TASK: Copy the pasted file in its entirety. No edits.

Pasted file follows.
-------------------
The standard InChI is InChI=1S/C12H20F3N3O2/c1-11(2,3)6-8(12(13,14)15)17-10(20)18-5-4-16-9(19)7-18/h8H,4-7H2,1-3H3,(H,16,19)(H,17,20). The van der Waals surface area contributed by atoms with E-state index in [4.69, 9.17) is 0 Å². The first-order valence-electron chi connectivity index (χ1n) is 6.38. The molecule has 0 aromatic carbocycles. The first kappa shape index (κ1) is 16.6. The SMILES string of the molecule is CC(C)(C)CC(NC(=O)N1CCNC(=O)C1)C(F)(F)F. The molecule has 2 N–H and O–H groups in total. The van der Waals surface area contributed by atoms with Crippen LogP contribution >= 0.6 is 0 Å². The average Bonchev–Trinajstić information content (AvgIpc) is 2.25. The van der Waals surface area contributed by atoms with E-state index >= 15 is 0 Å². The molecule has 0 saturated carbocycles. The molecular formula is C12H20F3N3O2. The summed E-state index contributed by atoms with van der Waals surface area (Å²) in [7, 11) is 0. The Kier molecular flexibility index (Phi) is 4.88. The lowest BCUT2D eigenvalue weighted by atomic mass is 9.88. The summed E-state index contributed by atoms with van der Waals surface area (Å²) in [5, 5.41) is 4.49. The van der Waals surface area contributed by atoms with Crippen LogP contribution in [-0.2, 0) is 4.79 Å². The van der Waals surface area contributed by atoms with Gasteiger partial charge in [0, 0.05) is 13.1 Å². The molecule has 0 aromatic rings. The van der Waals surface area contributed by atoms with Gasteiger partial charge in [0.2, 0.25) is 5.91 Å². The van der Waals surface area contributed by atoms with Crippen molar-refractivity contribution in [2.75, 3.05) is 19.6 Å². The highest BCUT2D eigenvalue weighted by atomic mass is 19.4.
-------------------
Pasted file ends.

The standard InChI is InChI=1S/C12H20F3N3O2/c1-11(2,3)6-8(12(13,14)15)17-10(20)18-5-4-16-9(19)7-18/h8H,4-7H2,1-3H3,(H,16,19)(H,17,20). The van der Waals surface area contributed by atoms with E-state index in [4.69, 9.17) is 0 Å². The first-order valence-electron chi connectivity index (χ1n) is 6.38. The molecule has 0 aromatic carbocycles. The first kappa shape index (κ1) is 16.6. The SMILES string of the molecule is CC(C)(C)CC(NC(=O)N1CCNC(=O)C1)C(F)(F)F. The molecule has 2 N–H and O–H groups in total. The van der Waals surface area contributed by atoms with Crippen LogP contribution >= 0.6 is 0 Å². The average Bonchev–Trinajstić information content (AvgIpc) is 2.25. The van der Waals surface area contributed by atoms with E-state index >= 15 is 0 Å². The molecule has 0 saturated carbocycles. The molecular formula is C12H20F3N3O2. The summed E-state index contributed by atoms with van der Waals surface area (Å²) in [7, 11) is 0. The Kier molecular flexibility index (Phi) is 4.88. The lowest BCUT2D eigenvalue weighted by atomic mass is 9.88. The summed E-state index contributed by atoms with van der Waals surface area (Å²) in [5, 5.41) is 4.49. The van der Waals surface area contributed by atoms with Crippen LogP contribution in [-0.2, 0) is 4.79 Å². The van der Waals surface area contributed by atoms with Gasteiger partial charge in [0, 0.05) is 13.1 Å². The molecule has 0 aromatic rings. The van der Waals surface area contributed by atoms with Gasteiger partial charge in [0.2, 0.25) is 5.91 Å². The van der Waals surface area contributed by atoms with Crippen molar-refractivity contribution in [2.75, 3.05) is 19.6 Å². The highest BCUT2D eigenvalue weighted by atomic mass is 19.4.